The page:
Dolce et al., 2008 (67)

12 VS subjects

HRV changes in response to a relative’s presence or voice (the “mom effect”) suggest residual rudimentary personal interaction in VS subjects.

Gutiérrez et al., 2010 (68)

Case report

Auditory stimulation induced recordable changes in HRV in VS subjects, suggesting residual preserved cognitive function detectable by cardiovascular descriptors.

Machado et al., 2011 (69)

Case report

Changes of HRV related to the emotional response to the mom’s voice (the “mom effect”).

Riganello et al., 2011 (70)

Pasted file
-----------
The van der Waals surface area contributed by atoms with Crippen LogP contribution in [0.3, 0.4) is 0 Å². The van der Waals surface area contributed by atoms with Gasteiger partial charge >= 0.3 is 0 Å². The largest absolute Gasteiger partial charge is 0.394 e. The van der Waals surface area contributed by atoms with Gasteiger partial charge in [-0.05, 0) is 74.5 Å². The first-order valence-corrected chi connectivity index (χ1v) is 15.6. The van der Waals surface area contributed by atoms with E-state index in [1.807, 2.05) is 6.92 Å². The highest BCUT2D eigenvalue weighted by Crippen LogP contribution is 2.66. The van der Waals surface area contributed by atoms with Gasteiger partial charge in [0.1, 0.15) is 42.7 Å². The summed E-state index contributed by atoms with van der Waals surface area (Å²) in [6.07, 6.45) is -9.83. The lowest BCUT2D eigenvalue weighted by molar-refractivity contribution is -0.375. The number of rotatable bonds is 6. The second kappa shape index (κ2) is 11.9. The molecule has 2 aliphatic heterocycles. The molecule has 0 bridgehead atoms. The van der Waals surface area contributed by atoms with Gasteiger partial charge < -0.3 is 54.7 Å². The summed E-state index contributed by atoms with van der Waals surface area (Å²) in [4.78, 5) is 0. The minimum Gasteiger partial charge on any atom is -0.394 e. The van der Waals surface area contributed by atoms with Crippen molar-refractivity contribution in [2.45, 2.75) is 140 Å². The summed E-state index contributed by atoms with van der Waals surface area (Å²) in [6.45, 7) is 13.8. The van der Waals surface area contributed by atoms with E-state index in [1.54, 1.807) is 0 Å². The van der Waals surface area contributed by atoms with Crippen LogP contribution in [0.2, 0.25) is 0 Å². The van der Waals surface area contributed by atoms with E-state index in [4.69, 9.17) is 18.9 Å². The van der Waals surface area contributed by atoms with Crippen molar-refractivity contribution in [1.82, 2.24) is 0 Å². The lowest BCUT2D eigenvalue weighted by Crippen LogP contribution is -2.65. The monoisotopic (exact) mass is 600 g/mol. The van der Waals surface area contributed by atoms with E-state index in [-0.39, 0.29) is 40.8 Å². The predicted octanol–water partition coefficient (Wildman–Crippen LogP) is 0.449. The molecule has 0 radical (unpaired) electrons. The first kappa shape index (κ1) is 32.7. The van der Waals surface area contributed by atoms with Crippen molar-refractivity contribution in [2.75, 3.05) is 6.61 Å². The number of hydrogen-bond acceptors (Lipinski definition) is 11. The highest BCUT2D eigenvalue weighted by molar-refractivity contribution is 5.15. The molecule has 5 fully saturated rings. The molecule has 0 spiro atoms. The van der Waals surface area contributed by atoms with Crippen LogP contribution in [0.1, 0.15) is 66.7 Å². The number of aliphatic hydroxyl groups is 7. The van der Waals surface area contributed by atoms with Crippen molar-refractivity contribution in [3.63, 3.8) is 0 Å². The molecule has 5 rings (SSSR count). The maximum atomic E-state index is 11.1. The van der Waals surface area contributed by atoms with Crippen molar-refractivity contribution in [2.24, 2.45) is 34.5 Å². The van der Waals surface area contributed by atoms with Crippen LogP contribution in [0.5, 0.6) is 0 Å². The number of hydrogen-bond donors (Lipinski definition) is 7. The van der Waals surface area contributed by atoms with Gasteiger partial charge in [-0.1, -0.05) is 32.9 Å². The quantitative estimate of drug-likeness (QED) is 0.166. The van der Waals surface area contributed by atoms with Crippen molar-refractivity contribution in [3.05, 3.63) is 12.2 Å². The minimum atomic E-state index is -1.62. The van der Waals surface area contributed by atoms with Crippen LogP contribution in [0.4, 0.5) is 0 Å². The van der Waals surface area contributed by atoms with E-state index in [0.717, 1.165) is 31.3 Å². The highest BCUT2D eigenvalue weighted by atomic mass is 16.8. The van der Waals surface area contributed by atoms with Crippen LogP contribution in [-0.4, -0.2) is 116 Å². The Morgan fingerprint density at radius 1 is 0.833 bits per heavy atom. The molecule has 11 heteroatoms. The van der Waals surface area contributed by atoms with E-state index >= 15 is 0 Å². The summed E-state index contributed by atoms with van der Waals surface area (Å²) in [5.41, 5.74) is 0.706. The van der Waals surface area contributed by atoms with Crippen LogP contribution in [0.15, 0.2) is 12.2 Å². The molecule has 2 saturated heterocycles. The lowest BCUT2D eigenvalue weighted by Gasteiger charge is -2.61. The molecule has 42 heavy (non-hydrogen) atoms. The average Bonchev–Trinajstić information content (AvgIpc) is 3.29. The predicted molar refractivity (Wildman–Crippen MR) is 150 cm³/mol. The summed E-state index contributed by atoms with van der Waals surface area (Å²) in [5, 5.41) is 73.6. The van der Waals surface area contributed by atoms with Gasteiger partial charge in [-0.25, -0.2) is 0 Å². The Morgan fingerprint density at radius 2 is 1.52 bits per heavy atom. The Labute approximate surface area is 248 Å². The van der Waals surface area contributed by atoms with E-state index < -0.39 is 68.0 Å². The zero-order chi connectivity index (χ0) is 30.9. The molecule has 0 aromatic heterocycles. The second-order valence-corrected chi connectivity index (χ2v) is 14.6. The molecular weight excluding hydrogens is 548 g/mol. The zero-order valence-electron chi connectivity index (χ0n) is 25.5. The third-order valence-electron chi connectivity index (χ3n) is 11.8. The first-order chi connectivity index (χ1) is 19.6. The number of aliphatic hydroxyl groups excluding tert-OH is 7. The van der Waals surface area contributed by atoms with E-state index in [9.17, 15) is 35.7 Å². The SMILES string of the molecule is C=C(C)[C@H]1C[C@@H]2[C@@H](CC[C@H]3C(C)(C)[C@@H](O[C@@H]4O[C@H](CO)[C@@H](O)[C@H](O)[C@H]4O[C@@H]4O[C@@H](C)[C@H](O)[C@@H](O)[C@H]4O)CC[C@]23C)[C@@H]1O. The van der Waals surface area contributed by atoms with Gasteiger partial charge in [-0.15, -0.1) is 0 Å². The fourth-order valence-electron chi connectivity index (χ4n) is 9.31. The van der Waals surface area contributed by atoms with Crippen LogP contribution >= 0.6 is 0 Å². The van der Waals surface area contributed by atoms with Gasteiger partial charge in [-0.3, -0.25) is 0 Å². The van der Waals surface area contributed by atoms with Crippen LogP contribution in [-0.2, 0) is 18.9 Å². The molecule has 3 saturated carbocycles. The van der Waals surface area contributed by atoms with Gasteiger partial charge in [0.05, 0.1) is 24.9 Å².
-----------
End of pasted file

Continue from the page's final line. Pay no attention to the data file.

12 VS subjects

Modifications in the HRV (nuLF) in response to emotional stimuli (voice of relatives), but not to controls.

Riganello et al., 2008 (71)

16 TBI subjects

26 healthy controls

HRV described autonomic concomitants of emotional responses to complex sensory stimuli with emotional relevance (symphonic music).

Riganello et al., 2010 (72)

9 VS subjects

16 healthy controls

Comparable autonomic changes with emotional relevance were induced by complex stimuli (music) in VS subjects and controls.

Candelieri et al., 2011 (77)

7 VS subjects

8 MCS subjects

Two parameters obtained by HRV analysis (nuLF and peak of LF) proved highly correlated to eye-tracking.

TBI: tramatic brain injury; VS: vegetative state; nuLF: normalized unit of low-frequency.